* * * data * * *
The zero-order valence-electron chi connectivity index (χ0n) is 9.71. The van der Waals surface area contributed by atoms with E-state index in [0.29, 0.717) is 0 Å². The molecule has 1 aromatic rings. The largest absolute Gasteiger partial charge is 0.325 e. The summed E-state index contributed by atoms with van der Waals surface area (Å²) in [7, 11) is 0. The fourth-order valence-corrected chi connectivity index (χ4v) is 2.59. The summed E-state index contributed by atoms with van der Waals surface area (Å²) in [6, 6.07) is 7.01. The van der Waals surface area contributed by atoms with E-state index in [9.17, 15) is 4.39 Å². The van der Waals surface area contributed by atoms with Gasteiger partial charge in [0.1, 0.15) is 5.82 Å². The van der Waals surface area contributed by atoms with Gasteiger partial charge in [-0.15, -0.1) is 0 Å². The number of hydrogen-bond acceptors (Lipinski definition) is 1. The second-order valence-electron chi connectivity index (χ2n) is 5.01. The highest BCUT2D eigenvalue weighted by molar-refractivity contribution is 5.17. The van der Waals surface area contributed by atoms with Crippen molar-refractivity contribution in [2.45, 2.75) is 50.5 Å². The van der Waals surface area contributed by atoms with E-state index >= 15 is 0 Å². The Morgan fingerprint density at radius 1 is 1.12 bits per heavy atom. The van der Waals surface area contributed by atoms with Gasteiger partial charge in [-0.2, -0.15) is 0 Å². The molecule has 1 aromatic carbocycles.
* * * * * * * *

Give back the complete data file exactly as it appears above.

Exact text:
The zero-order valence-electron chi connectivity index (χ0n) is 9.71. The van der Waals surface area contributed by atoms with E-state index in [0.29, 0.717) is 0 Å². The molecule has 1 aromatic rings. The largest absolute Gasteiger partial charge is 0.325 e. The summed E-state index contributed by atoms with van der Waals surface area (Å²) in [7, 11) is 0. The fourth-order valence-corrected chi connectivity index (χ4v) is 2.59. The summed E-state index contributed by atoms with van der Waals surface area (Å²) in [6, 6.07) is 7.01. The van der Waals surface area contributed by atoms with E-state index in [9.17, 15) is 4.39 Å². The van der Waals surface area contributed by atoms with Gasteiger partial charge in [0.1, 0.15) is 5.82 Å². The van der Waals surface area contributed by atoms with Gasteiger partial charge in [-0.15, -0.1) is 0 Å². The number of hydrogen-bond acceptors (Lipinski definition) is 1. The second-order valence-electron chi connectivity index (χ2n) is 5.01. The highest BCUT2D eigenvalue weighted by molar-refractivity contribution is 5.17. The van der Waals surface area contributed by atoms with Crippen molar-refractivity contribution in [2.45, 2.75) is 50.5 Å². The van der Waals surface area contributed by atoms with E-state index >= 15 is 0 Å². The Morgan fingerprint density at radius 1 is 1.12 bits per heavy atom. The van der Waals surface area contributed by atoms with Gasteiger partial charge in [-0.2, -0.15) is 0 Å². The molecule has 1 aromatic carbocycles.